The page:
Neighbors mount broad challenge to Park City event space |

Neighbors mount broad challenge to Park City event space

Project at ex-art center site will be noisy, draw traffic, appeal says

A developer wants to build event space at the site along Main Street where the Kimball Art Center was once located. Opponents of the plans to operate the event space have appealed a City Hall panels approval of the permit that was needed. The Park City Council will hear the appeal.
Tanzi Propst/Park Record

Opponents of a plan to operate an event space at the former site of the Kimball Art Center have appealed a City Hall panel’s approval of the permit that was needed for the space, adding to a lengthy list of examples at the site highlighting the difficulties of developing in Old Town.

The Park City Historical Society and two individuals who live close to the site – John Stafsholt and Sanford Melville – submitted the three-page appeal on Dec. 22. It was signed by Melville. The appeal of the Park City Planning Commission approval will be put before the Park City Council. The Park City Planning Department anticipates the appeal will be heard in mid-February.

The Planning Commission in December approved a permit allowing an event space to operate at the site, which is located at the high-profile Main Street-Heber Avenue intersection. The vote was unanimous, but there was resistance from some in the neighborhood at the approval meeting. They were concerned about an event space operating so close to the surrounding neighborhood. The developer, a firm under the umbrella of California-based Columbus Pacific Properties, sees the event space as critical to the business plan of the redevelopment.

The project earlier won an approval for the redevelopment of the site, but a separate permit was needed to operate the event space. The developers recently built a construction fence around the site, signaling the start of work. The appeal is a challenge to the event space rather than the overall project, saying the event space is “not compatible due to its impact on the municipality and surrounding neighbors, and the conditions imposed as part of the approval do not substantially mitigate or eliminate the detrimental impacts.”

Some of the points in the appeal include:

  • the anticipated noise, which the appeal says “will most certainly negatively impact the quality of life of the surrounding residential neighborhood and the up-slope adjoining areas.” The appeal says the event space would be able to operate “for as many days a year as the operators can schedule” with times running to midnight.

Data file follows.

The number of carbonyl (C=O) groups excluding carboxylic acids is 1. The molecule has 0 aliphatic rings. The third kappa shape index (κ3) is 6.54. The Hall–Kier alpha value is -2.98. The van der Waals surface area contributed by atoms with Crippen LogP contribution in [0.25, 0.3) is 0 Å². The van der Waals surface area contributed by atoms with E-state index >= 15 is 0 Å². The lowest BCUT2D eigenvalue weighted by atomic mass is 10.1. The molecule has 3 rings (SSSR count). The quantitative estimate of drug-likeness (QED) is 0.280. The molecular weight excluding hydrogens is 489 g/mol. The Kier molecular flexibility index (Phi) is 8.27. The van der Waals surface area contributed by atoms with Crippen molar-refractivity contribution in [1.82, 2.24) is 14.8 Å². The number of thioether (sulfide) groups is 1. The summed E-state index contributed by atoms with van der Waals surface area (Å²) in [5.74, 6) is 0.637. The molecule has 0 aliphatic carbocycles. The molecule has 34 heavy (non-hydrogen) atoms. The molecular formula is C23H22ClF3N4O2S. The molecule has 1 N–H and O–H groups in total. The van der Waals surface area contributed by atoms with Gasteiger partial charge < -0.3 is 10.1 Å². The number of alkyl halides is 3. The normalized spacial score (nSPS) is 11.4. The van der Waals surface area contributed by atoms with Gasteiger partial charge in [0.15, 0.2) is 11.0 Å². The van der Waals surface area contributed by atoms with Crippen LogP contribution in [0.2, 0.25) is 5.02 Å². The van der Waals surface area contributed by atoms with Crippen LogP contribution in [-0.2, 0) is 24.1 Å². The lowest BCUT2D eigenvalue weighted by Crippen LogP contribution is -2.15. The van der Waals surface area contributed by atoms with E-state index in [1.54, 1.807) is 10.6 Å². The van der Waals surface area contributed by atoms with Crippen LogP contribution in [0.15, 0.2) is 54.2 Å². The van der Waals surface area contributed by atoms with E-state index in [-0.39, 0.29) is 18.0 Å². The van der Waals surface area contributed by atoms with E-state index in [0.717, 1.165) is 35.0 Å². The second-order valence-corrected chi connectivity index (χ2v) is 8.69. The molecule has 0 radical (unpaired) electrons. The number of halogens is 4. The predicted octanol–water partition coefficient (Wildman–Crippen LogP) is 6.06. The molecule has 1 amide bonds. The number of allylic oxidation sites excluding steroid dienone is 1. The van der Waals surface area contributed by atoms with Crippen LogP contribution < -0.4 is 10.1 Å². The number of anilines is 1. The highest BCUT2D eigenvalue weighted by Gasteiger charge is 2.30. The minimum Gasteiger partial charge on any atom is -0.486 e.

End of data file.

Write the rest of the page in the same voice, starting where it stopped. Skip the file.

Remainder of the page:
• light pollution in the neighborhood
  • traffic worries, which the appeal says were not fully considered. The appeal says City Hall staffers “erroneously based its analysis on a finding that this new large commercial event space will not generate any new traffic to the site versus previous uses of the site.” It adds that a traffic study was not undertaken.
  • the amount of parking off the street was not fully considered. The appeal outlines a concern similar to the one regarding traffic. The “project is in fact eliminating existing on-site parking spaces, and is intended to vastly increase the frequency of events at this location,” the appeal says.

    The appeal also lists concerns about a rooftop deck and whether the event space jibes with City Hall’s General Plan, an overarching document that guides growth in Park City.

    In an interview, Melville said the approval for the event space is an issue the City Council should decide. He said the approval eliminates the need for City Hall to further review events that are planned at the location.

    “I think the issue of a private outdoor event space . . . is a large enough policy issue it should get before the City Council,” Melville said, adding, “This event space is for all time in the future.”

    He also said the elected officials should consider the matter since “they answer to the voters.”

    The event space will likely be the last major decision made about the redevelopment of the property after a lengthy civic dialog about the critical corner. The Kimball Art Center itself at one point wanted to build an expansion onto what is now a patio at the intersection. The art center design proposals encountered resistance, resulting in the not-for-profit organization selling the property.

    The developer also had difficulty proceeding through the approval process and eventually modified the project substantially to one that includes commercial square footage and the event space. The developer has said there is significant demand for event space and that the project is not expected to be as successful if there is not the space for events. The Park Record was unable to contact the developer about the appeal.

    The dispute about the event space illustrates the longtime issues involving developers along Main Street and people who live on nearby Old Town streets like Park Avenue and Woodside Avenue. City Hall over the years has needed to delicately weigh the interests of the neighborhood against the rights of property owners on the sometimes-raucous shopping, dining and entertainment strip.

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